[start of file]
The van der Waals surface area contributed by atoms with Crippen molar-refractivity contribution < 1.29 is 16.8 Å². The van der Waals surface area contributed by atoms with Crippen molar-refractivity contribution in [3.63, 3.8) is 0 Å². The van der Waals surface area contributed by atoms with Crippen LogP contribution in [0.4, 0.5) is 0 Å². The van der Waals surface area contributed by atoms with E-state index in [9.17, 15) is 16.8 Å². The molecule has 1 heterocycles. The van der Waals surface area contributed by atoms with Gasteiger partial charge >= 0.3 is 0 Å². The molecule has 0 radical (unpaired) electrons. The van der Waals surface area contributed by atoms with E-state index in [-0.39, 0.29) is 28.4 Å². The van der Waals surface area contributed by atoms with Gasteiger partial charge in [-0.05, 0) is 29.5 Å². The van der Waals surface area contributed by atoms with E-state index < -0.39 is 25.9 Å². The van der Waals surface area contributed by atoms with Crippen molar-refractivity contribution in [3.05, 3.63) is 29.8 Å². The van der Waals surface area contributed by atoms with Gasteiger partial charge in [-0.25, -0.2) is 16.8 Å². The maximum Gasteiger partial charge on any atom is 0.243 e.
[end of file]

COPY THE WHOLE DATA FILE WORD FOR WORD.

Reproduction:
The van der Waals surface area contributed by atoms with Crippen molar-refractivity contribution < 1.29 is 16.8 Å². The van der Waals surface area contributed by atoms with Crippen molar-refractivity contribution in [3.63, 3.8) is 0 Å². The van der Waals surface area contributed by atoms with Crippen LogP contribution in [0.4, 0.5) is 0 Å². The van der Waals surface area contributed by atoms with E-state index in [9.17, 15) is 16.8 Å². The molecule has 1 heterocycles. The van der Waals surface area contributed by atoms with Gasteiger partial charge >= 0.3 is 0 Å². The molecule has 0 radical (unpaired) electrons. The van der Waals surface area contributed by atoms with E-state index in [-0.39, 0.29) is 28.4 Å². The van der Waals surface area contributed by atoms with Gasteiger partial charge in [-0.05, 0) is 29.5 Å². The van der Waals surface area contributed by atoms with E-state index < -0.39 is 25.9 Å². The van der Waals surface area contributed by atoms with Crippen molar-refractivity contribution in [3.05, 3.63) is 29.8 Å². The van der Waals surface area contributed by atoms with Gasteiger partial charge in [-0.25, -0.2) is 16.8 Å². The maximum Gasteiger partial charge on any atom is 0.243 e.